Reproductive Rights in Poland: When Politicians Fear the Wrath of the Church
Third world quarterly 2010; 31(6): 1007-21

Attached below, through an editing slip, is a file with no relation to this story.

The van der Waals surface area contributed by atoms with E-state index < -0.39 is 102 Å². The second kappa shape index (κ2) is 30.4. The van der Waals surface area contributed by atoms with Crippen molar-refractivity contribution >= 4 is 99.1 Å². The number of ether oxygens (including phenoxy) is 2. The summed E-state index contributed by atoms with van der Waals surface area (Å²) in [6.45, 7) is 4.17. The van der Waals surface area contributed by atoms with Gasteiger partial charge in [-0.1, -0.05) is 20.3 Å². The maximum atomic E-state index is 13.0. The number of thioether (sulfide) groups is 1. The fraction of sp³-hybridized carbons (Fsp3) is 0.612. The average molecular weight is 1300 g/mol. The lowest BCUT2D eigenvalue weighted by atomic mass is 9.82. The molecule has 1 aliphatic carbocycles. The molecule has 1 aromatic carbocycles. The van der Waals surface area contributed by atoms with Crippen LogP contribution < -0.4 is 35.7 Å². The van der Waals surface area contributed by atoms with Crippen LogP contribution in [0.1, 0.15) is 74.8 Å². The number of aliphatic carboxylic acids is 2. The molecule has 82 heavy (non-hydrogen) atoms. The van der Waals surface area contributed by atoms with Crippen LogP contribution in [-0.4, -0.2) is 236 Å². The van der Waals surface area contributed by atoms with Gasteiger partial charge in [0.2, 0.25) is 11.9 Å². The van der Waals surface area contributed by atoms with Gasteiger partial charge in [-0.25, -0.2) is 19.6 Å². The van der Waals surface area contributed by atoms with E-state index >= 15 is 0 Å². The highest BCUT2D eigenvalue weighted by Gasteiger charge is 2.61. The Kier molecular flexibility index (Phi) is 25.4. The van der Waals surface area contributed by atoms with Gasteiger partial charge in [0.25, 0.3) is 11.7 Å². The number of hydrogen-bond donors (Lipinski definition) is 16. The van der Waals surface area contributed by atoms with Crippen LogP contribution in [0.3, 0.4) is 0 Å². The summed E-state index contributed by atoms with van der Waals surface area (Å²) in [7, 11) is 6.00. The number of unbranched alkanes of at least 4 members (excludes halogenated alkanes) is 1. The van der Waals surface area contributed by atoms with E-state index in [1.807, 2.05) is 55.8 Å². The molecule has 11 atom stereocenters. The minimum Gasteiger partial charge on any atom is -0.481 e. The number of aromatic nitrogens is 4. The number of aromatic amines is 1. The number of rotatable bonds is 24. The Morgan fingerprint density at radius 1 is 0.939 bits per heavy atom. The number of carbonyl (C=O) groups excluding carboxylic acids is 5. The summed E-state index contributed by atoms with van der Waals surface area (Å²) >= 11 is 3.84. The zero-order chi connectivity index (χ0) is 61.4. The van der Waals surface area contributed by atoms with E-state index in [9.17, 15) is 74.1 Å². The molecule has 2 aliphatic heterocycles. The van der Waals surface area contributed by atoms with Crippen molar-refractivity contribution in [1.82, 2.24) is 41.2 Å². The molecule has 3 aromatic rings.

The historical prestige of the Polish Catholic Church is the result of its presence as a national symbol of resistance, both under foreign occupation and during the communist regime. In the post-communist era the power of the Church within the political arena has significantly increased, through the Concordat that was signed with the state as well as through formal and informal ties with political parties. Catholicism is the de facto religion of the state, even if Poland remains a nominally secular country. This was illustrated by the adoption, in 1993, of a total abortion ban. Although the relation of Poles to the Catholic dogma on sexuality and reproductive rights tends to be weak, fearing criticism from Church authorities, most politicians avoid controversial topics and express their commitment to Catholic dogma. Thus women's groups have encountered serious difficulties in their efforts to defend women's rights to sexual and reproductive autonomy. Although accession to the European Union has put Poland in an awkward position with respect to equality of rights between women and men, it has not fundamentally altered the real situation with respect to the controversial topic of abortion.
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